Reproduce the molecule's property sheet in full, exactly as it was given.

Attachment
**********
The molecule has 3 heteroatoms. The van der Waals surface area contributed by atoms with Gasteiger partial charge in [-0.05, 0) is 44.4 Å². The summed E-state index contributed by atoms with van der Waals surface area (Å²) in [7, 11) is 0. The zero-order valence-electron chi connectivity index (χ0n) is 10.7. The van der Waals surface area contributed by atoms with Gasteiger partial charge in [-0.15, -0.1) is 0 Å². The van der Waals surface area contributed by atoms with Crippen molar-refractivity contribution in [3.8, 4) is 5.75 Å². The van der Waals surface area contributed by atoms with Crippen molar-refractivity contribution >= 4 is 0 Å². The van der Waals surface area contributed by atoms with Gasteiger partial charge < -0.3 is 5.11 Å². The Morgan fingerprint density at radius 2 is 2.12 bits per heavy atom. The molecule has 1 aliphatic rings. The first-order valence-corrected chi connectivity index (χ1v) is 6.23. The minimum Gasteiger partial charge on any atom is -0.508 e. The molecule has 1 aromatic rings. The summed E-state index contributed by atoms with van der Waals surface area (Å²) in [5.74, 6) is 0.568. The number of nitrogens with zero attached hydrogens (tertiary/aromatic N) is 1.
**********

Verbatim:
The molecule has 3 heteroatoms. The van der Waals surface area contributed by atoms with Gasteiger partial charge in [-0.05, 0) is 44.4 Å². The summed E-state index contributed by atoms with van der Waals surface area (Å²) in [7, 11) is 0. The zero-order valence-electron chi connectivity index (χ0n) is 10.7. The van der Waals surface area contributed by atoms with Gasteiger partial charge in [-0.15, -0.1) is 0 Å². The van der Waals surface area contributed by atoms with Crippen molar-refractivity contribution in [3.8, 4) is 5.75 Å². The van der Waals surface area contributed by atoms with Crippen molar-refractivity contribution >= 4 is 0 Å². The van der Waals surface area contributed by atoms with Gasteiger partial charge < -0.3 is 5.11 Å². The Morgan fingerprint density at radius 2 is 2.12 bits per heavy atom. The molecule has 1 aliphatic rings. The first-order valence-corrected chi connectivity index (χ1v) is 6.23. The minimum Gasteiger partial charge on any atom is -0.508 e. The molecule has 1 aromatic rings. The summed E-state index contributed by atoms with van der Waals surface area (Å²) in [5.74, 6) is 0.568. The number of nitrogens with zero attached hydrogens (tertiary/aromatic N) is 1.